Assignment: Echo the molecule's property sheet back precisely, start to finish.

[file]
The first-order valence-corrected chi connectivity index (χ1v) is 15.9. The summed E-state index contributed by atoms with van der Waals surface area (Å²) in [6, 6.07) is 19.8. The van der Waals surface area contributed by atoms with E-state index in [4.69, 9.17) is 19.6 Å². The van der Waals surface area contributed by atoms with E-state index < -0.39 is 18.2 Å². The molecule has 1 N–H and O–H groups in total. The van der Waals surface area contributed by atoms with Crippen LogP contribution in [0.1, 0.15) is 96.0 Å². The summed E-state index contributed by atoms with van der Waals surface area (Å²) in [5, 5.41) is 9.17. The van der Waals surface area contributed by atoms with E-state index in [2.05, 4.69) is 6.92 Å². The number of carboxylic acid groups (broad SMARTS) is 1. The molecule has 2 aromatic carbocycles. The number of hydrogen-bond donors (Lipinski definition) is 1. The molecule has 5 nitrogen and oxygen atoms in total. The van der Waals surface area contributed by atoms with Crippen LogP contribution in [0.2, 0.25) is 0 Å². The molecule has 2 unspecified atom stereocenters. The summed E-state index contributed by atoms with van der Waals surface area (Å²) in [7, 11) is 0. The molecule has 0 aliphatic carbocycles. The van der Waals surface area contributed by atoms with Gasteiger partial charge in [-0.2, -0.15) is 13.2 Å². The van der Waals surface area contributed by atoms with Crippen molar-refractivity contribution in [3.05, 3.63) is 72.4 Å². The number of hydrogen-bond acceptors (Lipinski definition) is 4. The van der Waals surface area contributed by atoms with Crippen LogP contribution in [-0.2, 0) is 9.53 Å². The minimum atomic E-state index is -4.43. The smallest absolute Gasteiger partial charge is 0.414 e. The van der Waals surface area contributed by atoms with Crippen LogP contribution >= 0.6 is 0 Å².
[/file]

The first-order valence-corrected chi connectivity index (χ1v) is 15.9. The summed E-state index contributed by atoms with van der Waals surface area (Å²) in [6, 6.07) is 19.8. The van der Waals surface area contributed by atoms with E-state index in [4.69, 9.17) is 19.6 Å². The van der Waals surface area contributed by atoms with E-state index < -0.39 is 18.2 Å². The molecule has 1 N–H and O–H groups in total. The van der Waals surface area contributed by atoms with Crippen LogP contribution in [0.1, 0.15) is 96.0 Å². The summed E-state index contributed by atoms with van der Waals surface area (Å²) in [5, 5.41) is 9.17. The van der Waals surface area contributed by atoms with E-state index in [2.05, 4.69) is 6.92 Å². The number of carboxylic acid groups (broad SMARTS) is 1. The molecule has 2 aromatic carbocycles. The number of hydrogen-bond donors (Lipinski definition) is 1. The molecule has 5 nitrogen and oxygen atoms in total. The van der Waals surface area contributed by atoms with Crippen LogP contribution in [0.2, 0.25) is 0 Å². The molecule has 2 unspecified atom stereocenters. The summed E-state index contributed by atoms with van der Waals surface area (Å²) in [7, 11) is 0. The molecule has 0 aliphatic carbocycles. The van der Waals surface area contributed by atoms with Gasteiger partial charge in [-0.2, -0.15) is 13.2 Å². The van der Waals surface area contributed by atoms with Crippen molar-refractivity contribution in [3.05, 3.63) is 72.4 Å². The number of hydrogen-bond acceptors (Lipinski definition) is 4. The van der Waals surface area contributed by atoms with Crippen LogP contribution in [-0.2, 0) is 9.53 Å². The minimum atomic E-state index is -4.43. The smallest absolute Gasteiger partial charge is 0.414 e. The van der Waals surface area contributed by atoms with Crippen LogP contribution >= 0.6 is 0 Å².